It may have been released in the ancient mists of time (aka back in 2008) but I think Wall-E is still one of the best examples of environmentalism in popular culture.
The film manages to make a deep point about human’s relationship with the Earth and even offers a critique of consumer capitalism from within a popular Disney film with mass appeal. The fact it also centres on an adorable robot love story probably doesn’t hurt.
It isn’t preachy or earnest, which environmental messaging can sometimes fall foul of. Pixar certainly worked their magic with this one: relateable characters, easy humour, cute moments and wonderful visuals. Yet at it’s core it offers a stark warning and also a promise about our potential future.
There’s actually quite a lot to it, so this post explores five key themes environmentalism in Wall-E.
Environmentalism in Wall-E: 5 key themes
Here we go! Five key themes that jump out at me when thinking about environmentalism in Wall-E. Get ready: it’s time for a climate cultural critique.
Destruction and dystopia
The saving grace to such utter destruction is that it happened when humans had developed sophisticated space-age technology way beyond our current inventions. Spaceships and robots – how convenient! Saved by technology – the neoliberal capitalist answer to environmental problems. In this sci-fi sctory, the robots Wall-E and EVE are key to humans being able to recolonise Earth. It would never of happened without them. The two robot protagonists also show adorably human emotions and characteristics. But the film isn’t entirely rose-tinted about technology. The ‘evil robots take over’ trope gets a look in when the Autopilot tries to stop the captain from returning to Earth. And life on the massive spaceship Axiom is depicted in a highly critical way.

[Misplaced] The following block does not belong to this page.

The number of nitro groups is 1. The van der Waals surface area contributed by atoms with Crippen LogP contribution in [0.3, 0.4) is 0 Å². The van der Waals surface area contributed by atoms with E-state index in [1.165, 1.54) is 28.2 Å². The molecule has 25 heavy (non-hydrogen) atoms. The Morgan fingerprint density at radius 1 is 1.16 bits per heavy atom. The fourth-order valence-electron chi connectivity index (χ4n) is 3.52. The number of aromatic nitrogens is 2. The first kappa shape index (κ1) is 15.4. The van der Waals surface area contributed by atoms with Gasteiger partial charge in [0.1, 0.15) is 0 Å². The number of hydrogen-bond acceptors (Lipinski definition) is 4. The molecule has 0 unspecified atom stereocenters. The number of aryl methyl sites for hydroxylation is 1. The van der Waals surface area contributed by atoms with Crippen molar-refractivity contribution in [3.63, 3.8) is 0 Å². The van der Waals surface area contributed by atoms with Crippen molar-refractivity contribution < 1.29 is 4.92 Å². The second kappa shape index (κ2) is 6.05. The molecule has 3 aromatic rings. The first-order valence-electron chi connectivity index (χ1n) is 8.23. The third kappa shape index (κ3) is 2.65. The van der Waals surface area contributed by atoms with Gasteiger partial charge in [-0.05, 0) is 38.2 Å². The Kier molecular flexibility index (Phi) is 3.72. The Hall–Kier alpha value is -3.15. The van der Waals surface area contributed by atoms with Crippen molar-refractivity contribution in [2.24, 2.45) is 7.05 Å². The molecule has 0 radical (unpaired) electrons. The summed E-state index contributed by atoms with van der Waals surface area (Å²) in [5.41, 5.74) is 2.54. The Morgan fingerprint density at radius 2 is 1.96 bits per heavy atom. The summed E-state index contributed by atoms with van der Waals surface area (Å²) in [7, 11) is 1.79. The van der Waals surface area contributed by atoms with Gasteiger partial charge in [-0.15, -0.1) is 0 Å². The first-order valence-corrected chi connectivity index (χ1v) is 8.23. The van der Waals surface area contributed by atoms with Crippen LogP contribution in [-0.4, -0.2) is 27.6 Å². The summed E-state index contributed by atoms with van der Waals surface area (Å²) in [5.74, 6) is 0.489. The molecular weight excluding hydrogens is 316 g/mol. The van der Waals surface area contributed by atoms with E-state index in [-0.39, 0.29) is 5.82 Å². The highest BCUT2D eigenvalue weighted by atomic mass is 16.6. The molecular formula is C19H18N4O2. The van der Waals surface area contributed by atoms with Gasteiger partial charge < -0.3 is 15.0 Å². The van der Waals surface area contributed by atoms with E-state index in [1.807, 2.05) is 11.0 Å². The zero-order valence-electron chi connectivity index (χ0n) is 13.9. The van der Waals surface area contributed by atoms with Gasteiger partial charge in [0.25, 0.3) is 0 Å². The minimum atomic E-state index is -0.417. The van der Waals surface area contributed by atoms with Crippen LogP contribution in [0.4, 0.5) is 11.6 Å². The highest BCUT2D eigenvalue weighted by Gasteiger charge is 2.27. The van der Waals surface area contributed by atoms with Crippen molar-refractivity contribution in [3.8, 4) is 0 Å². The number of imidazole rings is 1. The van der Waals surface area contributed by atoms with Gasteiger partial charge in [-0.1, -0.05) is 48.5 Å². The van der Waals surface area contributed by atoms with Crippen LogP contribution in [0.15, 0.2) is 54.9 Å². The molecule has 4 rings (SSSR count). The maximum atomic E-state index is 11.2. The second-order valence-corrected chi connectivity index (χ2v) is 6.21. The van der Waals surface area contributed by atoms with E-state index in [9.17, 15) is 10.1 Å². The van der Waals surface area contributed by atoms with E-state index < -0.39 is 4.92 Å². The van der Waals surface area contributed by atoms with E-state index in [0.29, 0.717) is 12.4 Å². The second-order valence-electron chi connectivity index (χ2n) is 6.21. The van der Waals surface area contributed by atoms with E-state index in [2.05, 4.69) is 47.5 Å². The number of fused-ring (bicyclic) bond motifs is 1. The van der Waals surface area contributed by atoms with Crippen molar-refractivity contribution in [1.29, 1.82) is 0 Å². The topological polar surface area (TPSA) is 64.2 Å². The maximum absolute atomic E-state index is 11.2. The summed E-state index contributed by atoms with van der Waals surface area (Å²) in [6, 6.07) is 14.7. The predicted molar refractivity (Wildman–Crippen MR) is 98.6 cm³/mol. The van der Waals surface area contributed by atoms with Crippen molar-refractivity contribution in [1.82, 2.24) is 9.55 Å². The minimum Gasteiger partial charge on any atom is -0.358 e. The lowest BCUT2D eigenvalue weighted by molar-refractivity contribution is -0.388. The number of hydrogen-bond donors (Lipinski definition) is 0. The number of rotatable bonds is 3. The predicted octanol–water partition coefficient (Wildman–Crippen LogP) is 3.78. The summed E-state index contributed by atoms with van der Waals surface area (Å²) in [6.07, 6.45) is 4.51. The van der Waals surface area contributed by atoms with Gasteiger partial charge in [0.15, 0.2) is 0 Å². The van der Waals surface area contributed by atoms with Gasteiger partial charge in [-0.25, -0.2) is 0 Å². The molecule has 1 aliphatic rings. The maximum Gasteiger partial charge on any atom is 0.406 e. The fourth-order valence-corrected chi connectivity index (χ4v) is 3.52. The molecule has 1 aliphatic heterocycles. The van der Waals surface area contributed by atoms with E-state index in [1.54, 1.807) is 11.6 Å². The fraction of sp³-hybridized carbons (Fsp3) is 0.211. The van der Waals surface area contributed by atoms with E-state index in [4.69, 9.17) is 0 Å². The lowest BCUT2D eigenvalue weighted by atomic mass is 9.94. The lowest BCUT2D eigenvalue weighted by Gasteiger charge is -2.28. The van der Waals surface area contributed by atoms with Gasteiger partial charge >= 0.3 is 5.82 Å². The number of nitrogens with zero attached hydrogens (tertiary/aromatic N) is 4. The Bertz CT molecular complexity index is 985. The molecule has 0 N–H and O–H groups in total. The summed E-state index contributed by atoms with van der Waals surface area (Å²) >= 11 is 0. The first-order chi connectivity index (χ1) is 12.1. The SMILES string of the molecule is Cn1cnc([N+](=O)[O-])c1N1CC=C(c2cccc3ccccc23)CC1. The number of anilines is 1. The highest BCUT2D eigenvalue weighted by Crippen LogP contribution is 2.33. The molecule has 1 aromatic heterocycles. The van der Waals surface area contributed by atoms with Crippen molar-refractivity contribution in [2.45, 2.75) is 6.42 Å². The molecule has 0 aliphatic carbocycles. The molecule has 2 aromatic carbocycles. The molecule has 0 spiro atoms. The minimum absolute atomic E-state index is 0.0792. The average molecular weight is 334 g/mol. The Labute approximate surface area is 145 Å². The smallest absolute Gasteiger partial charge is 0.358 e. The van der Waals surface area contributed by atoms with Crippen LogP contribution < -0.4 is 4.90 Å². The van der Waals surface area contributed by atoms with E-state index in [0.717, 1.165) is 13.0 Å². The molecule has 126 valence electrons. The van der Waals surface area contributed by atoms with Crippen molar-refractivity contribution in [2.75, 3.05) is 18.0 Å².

Space-age Noah’s Ark
This idea that after destruction of the world you can hop in a ship, wait it out and start anew, is not original. It is a story deep in the human psyche. In this respect Wall-E is like a space age version of Noah’s Ark. But we don’t see any animals, just lots of people. In this way, it’s more anthropocentric (aka human-focused) and forgiving about the failings of humans. Also the unsaid question – who didn’t make it onto the ship? Did the human population shrink so much due to ecological destruction that they took everyone that was left? Or did they just take some people and leave most to die?
Rebirth and redemption
Wall-E differs from other techno-optimist space stories where the assumption is that humans fly away and settle a new planet. Instead, the humans return to Earth after 700 years of space limbo when Wall-E and EVE find that plant life is finally returning to the planet. In a way this is a much more ecological message. You can’t just use up one planet, chuck it and move on to the next one. Planets are not consumer goods. We only have one planet.
Yet in another way, it lets us off the hook by being overly optimistic: don’t worry, you can have a second chance. The idea that the planet would again become hospitable to plants and humans after such total destruction is dubious to say the least. But in this story it does, and we can imagine the humans look after their planet better this time and have learnt their lesson.
Note: The images in this post are screenshots from Wall-E (2008) directed by Andrew Stanton. The use of these images comes under ‘fair use for criticism and review’ in UK and US copyright law.
So what do you think of my mini analysis of environmentalism in Wall-E? Let me know your own interpretations in the comments or on Twitter at @TheClimateLemon.
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